Thyme is one of those herbs I love to grow because it’s delicate by appearance, easy to grow, easy to propagate and has the ability to turn a meal into something amazing. Each leaf is small and hardy by comparison to other herbs. It’s curled shape measures about one eighth of an inch long; this can make harvesting a bit tedious.
The taste is light and almost penetrating if prepared correctly and I bet if you have it growing in your garden you would agree. I enjoy adding fresh thyme in omelets and scrambled eggs. On occasion, I’ve also included thyme into cooked beans, many soups and my favorite pasta.
Thyme is a perennial, a member of the mint family and it blooms a wonderful flower in the summer and fall. This plant would be beautiful to any landscape layout because it’s low to the ground and presents a nice statement year- round.
I planted a small 4- inch plant several seasons back with my other herbs. Because it grows out there have been many times where propagating this beauty became necessary to keep it from taking over the raised bed. This wasn’t a bad thing because it allowed the opportunity to expand planting without the additional expense.
Possible Growing Problems
There can be some growing problems to be aware of, one would be spider mites during the dry months. To prevent this, make sure you don’t forget to water. Humid climates can also offer root rot and fungus disease, when choosing where to plant offer direct sunlight, good soil drainage and air circulation.
To help the plant reach its full potential remember to implement feeding the soil, my favorites would be direct compost and use manure fertilizer. Mulch is necessary year- round as the root system is close to the surface.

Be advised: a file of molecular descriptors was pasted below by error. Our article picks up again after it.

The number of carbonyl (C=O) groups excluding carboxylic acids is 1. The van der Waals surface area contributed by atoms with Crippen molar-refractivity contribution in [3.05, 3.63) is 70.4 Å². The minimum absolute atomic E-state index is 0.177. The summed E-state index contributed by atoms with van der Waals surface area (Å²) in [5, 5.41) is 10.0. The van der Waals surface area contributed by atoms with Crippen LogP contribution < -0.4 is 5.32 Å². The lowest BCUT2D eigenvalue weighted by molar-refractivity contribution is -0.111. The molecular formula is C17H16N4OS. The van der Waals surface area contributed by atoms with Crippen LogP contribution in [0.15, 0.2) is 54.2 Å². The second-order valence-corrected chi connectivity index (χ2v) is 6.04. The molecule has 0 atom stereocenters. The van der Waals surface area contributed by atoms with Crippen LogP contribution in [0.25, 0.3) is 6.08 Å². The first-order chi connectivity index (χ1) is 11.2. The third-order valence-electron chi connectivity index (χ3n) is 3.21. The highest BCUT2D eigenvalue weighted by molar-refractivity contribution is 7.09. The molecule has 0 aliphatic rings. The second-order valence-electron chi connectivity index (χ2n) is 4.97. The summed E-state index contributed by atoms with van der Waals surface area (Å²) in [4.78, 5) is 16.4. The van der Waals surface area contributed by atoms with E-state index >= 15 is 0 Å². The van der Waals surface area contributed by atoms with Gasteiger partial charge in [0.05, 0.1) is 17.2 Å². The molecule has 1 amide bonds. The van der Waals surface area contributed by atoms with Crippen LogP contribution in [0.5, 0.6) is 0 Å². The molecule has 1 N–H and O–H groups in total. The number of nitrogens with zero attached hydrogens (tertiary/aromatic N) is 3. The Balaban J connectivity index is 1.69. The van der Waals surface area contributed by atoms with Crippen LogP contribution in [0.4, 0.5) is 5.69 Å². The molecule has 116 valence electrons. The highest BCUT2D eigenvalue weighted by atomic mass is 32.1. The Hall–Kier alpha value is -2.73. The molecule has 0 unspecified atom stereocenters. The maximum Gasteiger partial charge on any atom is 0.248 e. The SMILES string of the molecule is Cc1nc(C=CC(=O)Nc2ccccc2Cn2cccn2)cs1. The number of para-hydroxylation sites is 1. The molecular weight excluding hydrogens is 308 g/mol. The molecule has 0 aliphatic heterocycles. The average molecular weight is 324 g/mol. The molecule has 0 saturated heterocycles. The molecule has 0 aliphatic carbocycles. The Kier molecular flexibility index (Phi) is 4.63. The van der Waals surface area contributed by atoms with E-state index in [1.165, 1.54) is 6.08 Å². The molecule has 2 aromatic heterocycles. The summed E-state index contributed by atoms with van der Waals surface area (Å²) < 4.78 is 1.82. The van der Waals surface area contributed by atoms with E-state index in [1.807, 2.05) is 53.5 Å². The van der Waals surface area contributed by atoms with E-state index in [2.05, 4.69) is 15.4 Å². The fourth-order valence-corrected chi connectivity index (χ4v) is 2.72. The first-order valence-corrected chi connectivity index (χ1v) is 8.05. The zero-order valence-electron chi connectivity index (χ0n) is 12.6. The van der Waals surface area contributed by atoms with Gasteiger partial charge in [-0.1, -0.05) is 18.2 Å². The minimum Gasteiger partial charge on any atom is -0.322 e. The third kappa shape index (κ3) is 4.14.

Harvesting is a matter of cutting stems with sheers, washing each one and removing the green leaves from the stem; this can be time consuming. I harvest and prep before cooking begins because I enjoy this herb fresh from the garden.
If you want to harvest thyme for drying cut long stems in bunches, wash and air dry by hanging a group upside down. It’s a simple process and keeps you from having to run the garden during the cold winter months.
Here’s an idea how about just planting a herb garden outdoors near the kitchen? This is something I may need to consider for later. Any thoughts?
Thyme Health Benefits
With herbs, there is always a list of benefits that compliment good health. This is one of the reasons why I recommend growing them, not just because they’re easy to maintain and taste fantastic but they offer many positive incentives to our health.
Thyme can help with chest and respiratory problems, this includes coughs, bronchitis and chest congestion. If you suffer from upper respiratory you may enjoy thyme added in a cup of tea to help relieve some of that pain.
My favorite tea is a mint, honey and thyme blend, especially on those cold damp mornings. It just warms the soul.
This herb is also a good source of vitamin A and C. If you’re not growing thyme, ask yourself why not? When I say herbs are the easiest of plants to grow it’s really true. Thyme can triple its size in one season if cared for correctly. Today might just be the day to add this delicate green beauty to your garden. Spice up your life a little by growing some thyme.